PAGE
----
The first woman justice also learned along the way to best her male colleagues in negotiations over cases. William Brennan, a liberal who was one of the sharpest behind-the-scenes operators, explained his capitulation in a police-interrogation case to a fellow liberal justice by stating “As you will recall, Sandra forced my hand by threatening to lead the revolution.”

O’Connor also got the upper hand after a headline-making 1985 episode involving an apparently inebriated John Riggins, then a Redskins running back, at a black-tie Washington dinner.

“Come on, Sandy baby, loosen up,” Riggins said to O’Connor before collapsing to the floor near her table and falling asleep.

The women in O’Connor’s morning aerobics class bought T-shirts that said, “Loosen up at the Supreme Court,” and years later when Riggins debuted as an actor in community theater, she personally delivered a dozen roses for the curtain call.

In 2005, when she announced her retirement, she said she needed to take care of her husband John, who had Alzheimer’s.

A 2019 biography of O’Connor by Evan Thomas detailed Justice O’Connor’s difficulties as her husband’s health declined and she kept up social appearances.

“At a dinner party, Sandra had to stop him from eating a stick of butter, which he had mistaken for cheese,” Thomas wrote, adding that in 2004 she confided to a friend that she was going to have to step down because of his condition.

John O’Connor died in 2009, nearly a decade before the retired justice would reveal her own Alzheimer’s diagnosis.

For years, O’Connor had been living in an assisted-living facility in Arizona. In October 2018, she made public that she was suffering from Alzheimer’s disease.

“While the final chapter of my life with dementia may be trying, nothing has diminished my gratitude and deep appreciation for the countless blessings in my life,” she wrote in a letter released by the Supreme Court.

From the Lazy B to the statehouse

O’Connor’s character was shaped on the Lazy B family ranch at the Arizona-New Mexico border.

Her father, Harry Day, was a hard driver. In her memoir, “Lazy B,” O’Connor recounted an incident when she was 15 and asked to drive out with lunch to her father and the cowboys branding calves. She got a flat tire and after a mighty struggle with rusted lug nuts, she managed to change the tire.

When she arrived at the camp, she was eager to tell her father of the feat. But he ignored her. When he finally spoke, he said, “You’re late.” She told him about the tire. “You should have started earlier,” he responded. “You need to expect anything out here.”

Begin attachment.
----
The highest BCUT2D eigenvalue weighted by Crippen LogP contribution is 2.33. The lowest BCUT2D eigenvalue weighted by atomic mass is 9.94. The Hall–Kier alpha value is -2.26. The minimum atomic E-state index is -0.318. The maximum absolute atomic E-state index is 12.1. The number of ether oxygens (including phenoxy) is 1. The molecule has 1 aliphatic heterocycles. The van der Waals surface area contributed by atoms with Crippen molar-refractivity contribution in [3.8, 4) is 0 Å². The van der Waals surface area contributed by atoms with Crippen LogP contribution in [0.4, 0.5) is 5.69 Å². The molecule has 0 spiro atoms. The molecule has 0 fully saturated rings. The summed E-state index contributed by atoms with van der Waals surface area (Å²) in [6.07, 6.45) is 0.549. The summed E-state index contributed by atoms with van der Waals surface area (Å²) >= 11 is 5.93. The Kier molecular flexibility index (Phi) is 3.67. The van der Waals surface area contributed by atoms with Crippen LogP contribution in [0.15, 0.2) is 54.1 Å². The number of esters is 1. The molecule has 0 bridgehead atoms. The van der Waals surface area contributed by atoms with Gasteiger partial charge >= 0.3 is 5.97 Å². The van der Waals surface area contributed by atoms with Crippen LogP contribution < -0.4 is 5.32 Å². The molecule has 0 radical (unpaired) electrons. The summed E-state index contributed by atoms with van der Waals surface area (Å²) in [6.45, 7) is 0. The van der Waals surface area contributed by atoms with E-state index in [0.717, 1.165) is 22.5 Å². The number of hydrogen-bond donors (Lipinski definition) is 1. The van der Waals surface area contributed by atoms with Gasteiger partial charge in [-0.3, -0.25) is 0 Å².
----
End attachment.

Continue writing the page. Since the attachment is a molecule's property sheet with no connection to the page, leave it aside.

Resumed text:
O’Connor’s mother, Ada Mae, was known in the family for her charm, sense of fashion and varied interests. She had graduated from the University of Arizona. Her own mother had warned when she chose Harry Day and life on a remote ranch: “Ada Mae, don’t ever learn to milk the cow.”

Sandra Day attended Stanford for her undergraduate degree and from law school. She met Rehnquist there, as well as her future husband, John O’Connor.

They raised three sons together. Turned down by large firms in an era when few women were lawyers, O’Connor worked in a county attorney’s office, then for the state attorney general before running for the state senate and seeking Arizona state court positions. Along the way, she crossed paths with influential Republicans. In 1972, she co-chaired the Arizona campaign committee for Nixon’s reelection.

In 1979, when O’Connor was a judge on a state intermediate court, she met then-Chief Justice Warren Burger on houseboat vacation on Lake Powell. Burger, among others, made sure that Reagan’s team had her name when it was hoping to fulfill Reagan’s campaign promise to appoint the first woman to the Supreme Court.

A former California governor, Reagan was impressed with O’Connor’s career record and her ability to converse on ranch life. She was confirmed by the Senate by a vote of 99-0 and took her seat down the bench from her old friend Rehnquist.

O’Connor’s state senate files, including materials from Rehnquist’s 1971 nomination, remained in storage at the Arizona capitol. When I was going through them as part of research for a 2005 biography of O’Connor, I found the letter she wrote to Nixon and all her correspondence on behalf of Rehnquist, with score sheets of the senators’ votes, and news clippings.

Saved with everything was a topical cartoon that O’Connor had clipped from a newspaper in November 1971. The illustration showed a disheveled but happy father looking through a hospital nursery window at his newborn daughter. He says to the nurse next to him: “Just think, she might someday become a Supreme Court justice.”